|By Jim Bruene on October 16, 2012 10:34 PM | Comments (0)|
Today, American Express released the iPhone app for its new Bluebird prepaid card which will be sold in Walmart stores and elsewhere. The app allows new customers to sign up for a Bluebird prepaid card, but in my test I was not able to get that to work (see below).
- P2P payments
- Request money
- Mobile remote deposit
My experience: I downloaded the 7MB app today. The only screen visible to non-cardholders is dominated by a login area. But it also has a Get Started button, which I learned was where you apply for a new card (see number 1 below). It would probably be better to call it "Get your card" or something more obvious.
This next screen contained an odd question, "do you have a Starter Card?" (with that capitalization)(see screenshot 2). Again, this is not the clearest way to make a sale. Why not just say "Do you want a new card?"
After I clicked "No," the app took me through a standard three-step process for getting a card including name/address, SS number and disclosures (see screenshots 3-5). For some reason, my company email address did not work (an error message said I could not register with that email). But a standard @gmail address worked fine. The application also has the annoying requirement for a capital letter in the password which is overkill, especially on a mobile phone.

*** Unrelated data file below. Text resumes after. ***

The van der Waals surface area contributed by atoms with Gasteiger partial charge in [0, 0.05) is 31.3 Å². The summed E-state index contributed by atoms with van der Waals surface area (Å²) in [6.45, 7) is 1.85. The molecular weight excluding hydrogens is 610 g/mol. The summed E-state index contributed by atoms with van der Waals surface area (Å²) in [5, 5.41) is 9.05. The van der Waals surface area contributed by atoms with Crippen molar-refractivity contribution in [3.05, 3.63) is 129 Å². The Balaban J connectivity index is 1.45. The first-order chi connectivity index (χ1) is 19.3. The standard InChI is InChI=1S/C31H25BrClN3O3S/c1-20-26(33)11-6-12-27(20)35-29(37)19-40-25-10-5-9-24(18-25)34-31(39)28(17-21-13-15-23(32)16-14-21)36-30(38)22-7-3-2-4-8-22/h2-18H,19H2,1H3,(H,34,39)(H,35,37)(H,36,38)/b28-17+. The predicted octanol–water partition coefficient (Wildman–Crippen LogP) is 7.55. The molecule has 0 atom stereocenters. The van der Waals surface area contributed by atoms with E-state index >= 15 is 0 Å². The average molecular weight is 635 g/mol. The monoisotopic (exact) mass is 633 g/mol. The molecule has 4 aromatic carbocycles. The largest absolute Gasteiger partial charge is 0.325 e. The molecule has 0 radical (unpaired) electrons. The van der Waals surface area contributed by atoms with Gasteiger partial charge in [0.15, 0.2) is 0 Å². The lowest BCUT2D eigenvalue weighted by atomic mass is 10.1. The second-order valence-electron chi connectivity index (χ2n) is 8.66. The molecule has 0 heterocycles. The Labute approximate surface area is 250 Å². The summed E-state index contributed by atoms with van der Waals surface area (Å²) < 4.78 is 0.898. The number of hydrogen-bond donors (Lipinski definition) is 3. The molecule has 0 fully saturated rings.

In all, it took almost five minutes to complete because of the various errors I made along the way.
But despite being an Amex cardholder for two decades, the company could not "verify my information" (see screenshot 6) and I was declined for a prepaid card. I went back and re-entered everything with the same result. The final error message (which could use a rewrite) suggested that the issue might be my fault. But if I thought otherwise, feel free to give them a call.
Which I did. But after 3 or 4 minutes trying to explain to the rep what had happened, I gave up. She was picking up my keywords and reading the script. But she was clearly having trouble following my story. At the 3.5-minute mark mark she suggested I "download the mobile app." That's when I signed off.
Bottom line: It looks like a great app and I look forward to using it. And I'm willing to cut American Express some slack given how new it is. The app hasn't even been officially announced, so I'm sure the kinks will be worked out shortly.
1. Login screen 2. Odd question
3. Application name/address 4. Application SSN/password
5. Disclosures 6. Error message
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